Everyday lives in the Paris Metro

Paris, France

I could see him clearly. Alone and slouching in his seat, he had a baby blue coloured helium balloon tied to his wrist. Mid-drift exposed and circa 40 year old beer belly protruding,  he had a look of misery on his face. The unopened bottle of champagne which he was desperately trying get to its contents may have indicated some joyous occasion, however the posture, facial expression and evidence of utter intoxication was telling me otherwise.

‘POP!’

The overflow resulting from the released pressure spilled on the trains floor as the man deliberately tried to catch each drop , bringing the bottle to his lips. Wrist and sleave to his mouth he wiped away the excess as the Line 1 carriage turned a corner.

The cork rolled aimlessly on the floor, bumping haphazardly into peoples feet and the muselet eventually found its home under his seat waiting to be found again  – maybe.

I don’t know if anyone else saw said man. The few people scattered around were all absorbed and fixed to their phones. In fact, the only thing that is interesting to Parisiens in the Metro is their phone. Every now and then you see a paperback but phones win hands down.  The reception is terrible and the frustration with network blackspots drives everyone insane. So, people like me continue to discreetly stare and always keep  their useless phone close by –  in case of unwanted reciprocated staring.

I am not the only one who stares. The patting down with the eyeballs is common place and I am assured  others just want to be stared at and dress solely for this purpose.

I recall a time when it all started with ‘the shoes’. I was seated on the packed train,  minding my own business and aimlessly flicking through screens wondering what App I could unsuccessfully click on next when, slouched over my phone I spotted them. Lime green snake skin loafers, each adored with diamante brooches.

My eyes couldn’t help but travel up this persons pressed white pants, the seam perfectly positioned to the front.  I hesitated.  Not surprisingly, the shoes and pants were tied together with a matching lime green tailored sports jacket. Then there were the smaller details that really made this eye catching outfit – if you thought it wasn’t already. The diamond, ruby, emerald and sapphire leopard on the lapel,  a cravate which was seasoned with an ornamental jewel and the perfect amount of shirt sleave peeking beneath his jacket. Who was this guy? And, more importantly who was he meeting and where?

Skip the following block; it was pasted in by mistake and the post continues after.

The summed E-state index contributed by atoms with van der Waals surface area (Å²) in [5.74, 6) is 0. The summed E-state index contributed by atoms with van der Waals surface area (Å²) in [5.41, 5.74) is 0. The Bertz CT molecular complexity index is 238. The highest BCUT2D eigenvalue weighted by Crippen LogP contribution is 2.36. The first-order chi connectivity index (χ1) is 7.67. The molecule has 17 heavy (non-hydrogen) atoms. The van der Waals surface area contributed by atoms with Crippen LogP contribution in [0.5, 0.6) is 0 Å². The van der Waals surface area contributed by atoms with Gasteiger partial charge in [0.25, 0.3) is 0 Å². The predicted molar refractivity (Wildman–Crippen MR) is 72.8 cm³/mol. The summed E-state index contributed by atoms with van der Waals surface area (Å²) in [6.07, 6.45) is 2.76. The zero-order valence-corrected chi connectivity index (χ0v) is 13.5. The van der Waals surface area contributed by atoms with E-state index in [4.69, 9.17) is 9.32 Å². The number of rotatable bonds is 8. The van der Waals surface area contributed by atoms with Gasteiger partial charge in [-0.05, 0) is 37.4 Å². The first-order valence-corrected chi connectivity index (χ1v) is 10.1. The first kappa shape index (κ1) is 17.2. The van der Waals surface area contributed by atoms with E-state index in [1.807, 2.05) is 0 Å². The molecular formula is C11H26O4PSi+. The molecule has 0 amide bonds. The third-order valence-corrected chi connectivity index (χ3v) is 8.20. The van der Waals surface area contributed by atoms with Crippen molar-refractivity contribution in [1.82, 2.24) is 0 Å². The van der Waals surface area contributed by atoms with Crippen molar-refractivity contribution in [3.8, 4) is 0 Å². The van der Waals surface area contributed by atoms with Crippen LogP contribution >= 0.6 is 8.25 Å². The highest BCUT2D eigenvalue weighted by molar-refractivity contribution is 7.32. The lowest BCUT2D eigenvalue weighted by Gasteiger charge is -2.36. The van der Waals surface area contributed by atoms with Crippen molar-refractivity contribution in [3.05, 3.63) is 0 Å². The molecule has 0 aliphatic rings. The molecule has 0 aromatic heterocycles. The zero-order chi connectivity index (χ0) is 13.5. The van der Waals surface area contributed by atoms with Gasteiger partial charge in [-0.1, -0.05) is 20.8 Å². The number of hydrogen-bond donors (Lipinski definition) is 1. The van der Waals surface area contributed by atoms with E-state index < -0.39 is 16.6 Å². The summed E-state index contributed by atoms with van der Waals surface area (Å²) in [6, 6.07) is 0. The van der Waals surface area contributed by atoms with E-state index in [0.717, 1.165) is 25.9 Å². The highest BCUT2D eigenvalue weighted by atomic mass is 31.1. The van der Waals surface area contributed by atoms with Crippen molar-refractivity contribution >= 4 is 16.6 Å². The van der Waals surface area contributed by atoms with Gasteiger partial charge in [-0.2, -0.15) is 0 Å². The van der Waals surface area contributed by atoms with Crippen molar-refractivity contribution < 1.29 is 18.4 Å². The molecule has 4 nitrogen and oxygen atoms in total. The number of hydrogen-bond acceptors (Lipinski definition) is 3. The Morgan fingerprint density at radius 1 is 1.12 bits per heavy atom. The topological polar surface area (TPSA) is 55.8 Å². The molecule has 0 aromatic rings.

His uniquely shaved goatee and slicked back styled hair didn’t give much away and neither did the hint of make-up and contouring  which was surprisingly very masculine and eye catching. I stared in fascination. So many questions, no answers whatsoever just the annoying Metro announcement in Japanese, German, Spanish, English and French telling us to ‘be aware of pickpockets’.

Chiselled face, lime green shoe guy is one of so many people I wish I could just say, “hey” to. You know, just find out their story, like “where do you even buy shoes like that?”  Others on the Metro you can’t get further away from. Like the punks who want to cause havoc and to set off the fire alarm in the train (yes, this happened) and the dodgy folks who just rub up a bit too close to you as you grasp your handbag, and also try not to fall over as the over packed Metro screeches to a halt atthe next station.

I apologise but this is how my story  finishes today.  With unfinished stories of people who are just making their way from point A in Paris, to point B in Paris. Sadness, happiness and mystery. The whole Paris Metro system is a mystery to me which I have developed a love/hate relationship with.  Like why does it sound like crickets chirping in some stations? Answer here. And how come there is an amazing smell of freshly baked croissants and pain au chocolates wafting down a forbidden passage “passage interdit”  at the horrible and creepy maze of a station called ‘Chatelet Les Halles’  as I catch the dreaded RER B every Thursday?

Maybe I am thinking too much on the Metro? Maybe I am staring at too many people, letting my imagination get the better of me? Or, have become too accustomed to the Metro’s awful smells only to be shocked when a pleasant aroma comes wafting my way?

Perhaps I should just follow the masses and just keep fiddling with my phone, trying to keep my eyes to myself and even decide that whilst commuting, it may be a good time to cut my toenails? Hey – there is no time like the present?

Happy New Year.

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3 thoughts on “Everyday lives in the Paris Metro

  1. When I look back on my many parisian metro rides I realize how may interesting people ride on it everyday and you don’t really ever get to talk to them…I remember once I took the same line a couple times throughout the day and each time I rode it there was a person, a student probably, just sketching the other passengers. It was so cool to watch!

    Liked by 1 person

    1. Now THAT is cool! Yes, you get characters sure enough. Just yesterday I sat next to a man reading the paper from 9 May 1988! So many more stories could be written about those who ride the Paris Metro!

      Like

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